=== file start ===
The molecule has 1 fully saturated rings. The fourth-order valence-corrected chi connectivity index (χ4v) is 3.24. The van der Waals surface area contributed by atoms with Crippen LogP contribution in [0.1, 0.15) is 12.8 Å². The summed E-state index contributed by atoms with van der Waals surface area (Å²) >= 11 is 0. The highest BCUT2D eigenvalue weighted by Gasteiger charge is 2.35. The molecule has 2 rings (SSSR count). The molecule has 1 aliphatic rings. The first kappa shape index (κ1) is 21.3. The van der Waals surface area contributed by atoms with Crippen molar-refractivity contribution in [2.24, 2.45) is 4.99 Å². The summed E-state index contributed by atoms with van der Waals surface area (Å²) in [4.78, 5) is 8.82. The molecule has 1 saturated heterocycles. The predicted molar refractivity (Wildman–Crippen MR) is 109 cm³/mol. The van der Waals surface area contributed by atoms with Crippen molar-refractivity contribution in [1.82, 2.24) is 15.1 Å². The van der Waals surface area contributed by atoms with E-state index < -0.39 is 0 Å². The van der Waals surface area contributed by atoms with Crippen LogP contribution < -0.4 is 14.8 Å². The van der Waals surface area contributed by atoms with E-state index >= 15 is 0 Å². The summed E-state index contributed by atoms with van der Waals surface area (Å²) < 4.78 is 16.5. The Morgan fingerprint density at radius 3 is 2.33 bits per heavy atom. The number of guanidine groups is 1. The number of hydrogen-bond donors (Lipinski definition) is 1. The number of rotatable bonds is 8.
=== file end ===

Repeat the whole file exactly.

The molecule has 1 fully saturated rings. The fourth-order valence-corrected chi connectivity index (χ4v) is 3.24. The van der Waals surface area contributed by atoms with Crippen LogP contribution in [0.1, 0.15) is 12.8 Å². The summed E-state index contributed by atoms with van der Waals surface area (Å²) >= 11 is 0. The highest BCUT2D eigenvalue weighted by Gasteiger charge is 2.35. The molecule has 2 rings (SSSR count). The molecule has 1 aliphatic rings. The first kappa shape index (κ1) is 21.3. The van der Waals surface area contributed by atoms with Crippen molar-refractivity contribution in [2.24, 2.45) is 4.99 Å². The summed E-state index contributed by atoms with van der Waals surface area (Å²) in [4.78, 5) is 8.82. The molecule has 1 saturated heterocycles. The predicted molar refractivity (Wildman–Crippen MR) is 109 cm³/mol. The van der Waals surface area contributed by atoms with Crippen molar-refractivity contribution in [1.82, 2.24) is 15.1 Å². The van der Waals surface area contributed by atoms with E-state index < -0.39 is 0 Å². The van der Waals surface area contributed by atoms with Crippen LogP contribution < -0.4 is 14.8 Å². The van der Waals surface area contributed by atoms with E-state index >= 15 is 0 Å². The summed E-state index contributed by atoms with van der Waals surface area (Å²) < 4.78 is 16.5. The Morgan fingerprint density at radius 3 is 2.33 bits per heavy atom. The number of guanidine groups is 1. The number of hydrogen-bond donors (Lipinski definition) is 1. The number of rotatable bonds is 8.